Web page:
A federal court Tuesday night upheld a challenge to the Trump administration’s asylum restrictions, namely a 2019 rule that requires seekers to ask for asylum closer to home.
U.S. District Court Judge Timothy J. Kelly of the District of Columbia ruled in favor of immigrant nonprofits and asylum seekers who argued that the eligibility of the rule known as the “Third-Country Asylum Rule,” which was jointly published by the U.S. Department of Justice and the Department of Homeland Security, wrongly violated the Immigration and Nationality Act.
Kelly agreed that in adopting the policy, the administration did not abide by the federal Administrative Procedure Act, which requires that Americans have enough time and opportunity to weigh in on such rule changes.
The Immigration and Nationality Act, the judge argued, generally allows anyone who has made it to U.S. soil to apply for asylum, with some exceptions, including for those with criminal records.
“There are many circumstances in which courts appropriately defer to the national security judgments of the Executive,” Kelly wrote. “But determining the scope of an APA exception is not one of them.”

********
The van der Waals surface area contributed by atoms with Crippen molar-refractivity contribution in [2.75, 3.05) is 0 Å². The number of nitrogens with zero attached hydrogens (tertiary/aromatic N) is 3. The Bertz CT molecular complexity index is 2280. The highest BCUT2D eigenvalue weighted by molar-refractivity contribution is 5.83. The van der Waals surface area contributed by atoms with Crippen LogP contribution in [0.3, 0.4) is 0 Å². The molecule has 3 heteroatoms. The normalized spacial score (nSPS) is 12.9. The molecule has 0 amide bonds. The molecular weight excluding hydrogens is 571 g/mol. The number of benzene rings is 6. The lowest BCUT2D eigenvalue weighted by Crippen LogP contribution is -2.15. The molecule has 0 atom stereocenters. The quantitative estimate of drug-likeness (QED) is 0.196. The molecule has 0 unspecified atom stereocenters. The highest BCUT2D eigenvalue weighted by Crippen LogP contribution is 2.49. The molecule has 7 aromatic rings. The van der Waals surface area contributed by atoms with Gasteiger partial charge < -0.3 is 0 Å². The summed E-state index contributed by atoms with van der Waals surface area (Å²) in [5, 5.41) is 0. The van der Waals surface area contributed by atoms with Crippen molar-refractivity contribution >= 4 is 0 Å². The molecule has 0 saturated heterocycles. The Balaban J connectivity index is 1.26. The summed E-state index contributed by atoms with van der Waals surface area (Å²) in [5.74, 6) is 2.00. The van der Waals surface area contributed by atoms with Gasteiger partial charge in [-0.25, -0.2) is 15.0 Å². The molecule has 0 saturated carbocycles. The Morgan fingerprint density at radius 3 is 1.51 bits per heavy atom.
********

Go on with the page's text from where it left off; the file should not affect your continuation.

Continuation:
Tuesday night’s move is a major blow to the administration’s toughest asylum policy and comes on the heels of the U.S. Supreme Court’s June 18 decision to uphold the Deferred Action for Childhood Arrivals program, which has allowed nearly 800,000 young people, known as Dreamers, to avoid deportation.
The third-country rule appeared to be aimed at Central American migrants who claimed they were fleeing gang violence. President Donald Trump has vowed to halt the migrants’ treks, including so-called caravans, through Mexico.
The rule has essentially forced asylum-seeking migrants from Honduras, Guatemala, and El Salvador to first seek it from Mexico before asking the United States for help.
“This decision invalidates Trump’s ‘asylum ban’ at the Southern border,” former Acting Solicitor General and MSNBC legal analyst Neal Katyal said on Twitter Tuesday night. “The decision by Judge Kelly, who President Trump appointed to the bench in 2017, goes into effect immediately.”
Katyal said he was a party to the plaintiffs’ challenge.
The judge noted that the U.S. Supreme Court blocked an earlier injunction against the rule until the U.S. Court of Appeals for the Ninth Circuit affirmed overturning the rule.
The impact might not be immediately felt along the U.S.-Mexico border. Kelly wrote that the “recent pandemic-related administrative action appears to have effectively closed the southern border indefinitely to aliens seeking asylum.
Last week a federal judge in Los Angeles ordered the release of children held in the country’s three family detention centers because of the danger posed by the coronavirus pandemic.
The Trump administration did record a win Thursday when the Supreme Court ruled that some asylum seekers can be fast-tracked for deportation.